Once a week I get called by someone, usually an administrative assistant, asking if I have a personality test. When I try to get more information, she usually tells me her boss wants the test and she just wants the price.
I tell her, “Sorry. I sell solutions, not tests.”
She hangs up absolutely convinced I am a jerk.
Putting aside the fact she’s probably right, let’s examine her request.
When bosses want to buy a hiring test, it’s usually because they want to reduce hiring mistakes. With typical don’t-know-what-they-don’t-know aplomb, they send their hired help on a fishing expedition to find a test to “fix” what they don’t know. Then things get problematic.
Why is it so important to make a distinction between selling tests and selling solutions? Because selling tests benefits the seller; selling solutions benefits the buyer.
Hiding in Plain Sight
Testing falls along a continuum:
- Type 1 (chance): Hire anyone who applies and fire people who fail the job-test (a popular variant is to aggressively recruit based on personal opinion and cull the employee base 10% annually).
- Type 2 (also, chance): Ask questions, give tests, compare applicants to each other, and disqualify applicants based on choosing the wrong animal, tree, or legume they would most like to be.
- Type 3 (about 25% accurate): Study the job thoroughly, ask hard-to-fake-questions, and systematically compare results to job requirements.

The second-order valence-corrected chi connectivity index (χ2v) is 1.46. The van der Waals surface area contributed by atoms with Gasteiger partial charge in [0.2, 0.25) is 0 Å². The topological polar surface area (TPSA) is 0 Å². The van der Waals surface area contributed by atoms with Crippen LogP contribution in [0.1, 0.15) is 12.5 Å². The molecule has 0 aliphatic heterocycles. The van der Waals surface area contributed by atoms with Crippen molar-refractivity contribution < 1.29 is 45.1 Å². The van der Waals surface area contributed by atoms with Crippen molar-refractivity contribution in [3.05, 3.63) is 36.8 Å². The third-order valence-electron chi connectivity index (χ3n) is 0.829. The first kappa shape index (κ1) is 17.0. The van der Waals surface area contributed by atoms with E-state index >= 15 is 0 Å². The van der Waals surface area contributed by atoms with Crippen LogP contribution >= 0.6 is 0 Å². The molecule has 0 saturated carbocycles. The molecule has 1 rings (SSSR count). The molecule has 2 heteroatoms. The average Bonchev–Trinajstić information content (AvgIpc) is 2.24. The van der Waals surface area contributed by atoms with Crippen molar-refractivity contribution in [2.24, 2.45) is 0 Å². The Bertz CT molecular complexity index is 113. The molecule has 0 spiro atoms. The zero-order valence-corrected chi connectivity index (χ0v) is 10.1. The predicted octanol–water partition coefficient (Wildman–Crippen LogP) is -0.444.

- Type 4 (about 50% accurate): Study the job thoroughly, give a solid, legitimate, and validated test that directly applies to job performance and systematically score results.
- Type 5 (about 75% to 80% accurate): Combine several validated methods that cover the entire job domain.
Buy-a-test people are like patients who walk into a doctor’s office expecting to be treated but not saying where, why, or how it hurts. It’s hard to recommend a solution when there’s no clear understanding of what needs fixing.
Hiring and Performance Theory
Best practices start with having a sound theory of performance behind the test. This is psycho-babble for: it’s always a good idea to test for something that makes a difference between high and low performance. Basically, this means if you use a test like the DISC or MBTI to make better hiring decisions, you better have hard data to support your decision (especially since reputable vendors of both tests recommend against using the DISC or MBTI for hiring).
Putting people in little style boxes may be fun stuff, but it takes homework to prove XYZ style actually predicts job performance (it usually doesn’t).
Are theories behind the DISC, MBTI, and MMPI based on job performance? No. Read their manuals. These tests describe personal differences, not job skills. Don’t make hiring decisions based on any test score unless you could produce data proving it predicts performance. And if the test authors advise against using their test as a hiring tool, then it’s probably a good idea to follow their recommendations.
What if the authors suggest only using the test to help make an informed hiring decision? Huh? What part of “testing” is unclear? If a score is used to “help” make a hiring decision, then they are being used as a test.
Ok, suppose the test is backed with a sound job performance theory?what’s next? Face validity, reliability, and internal construction.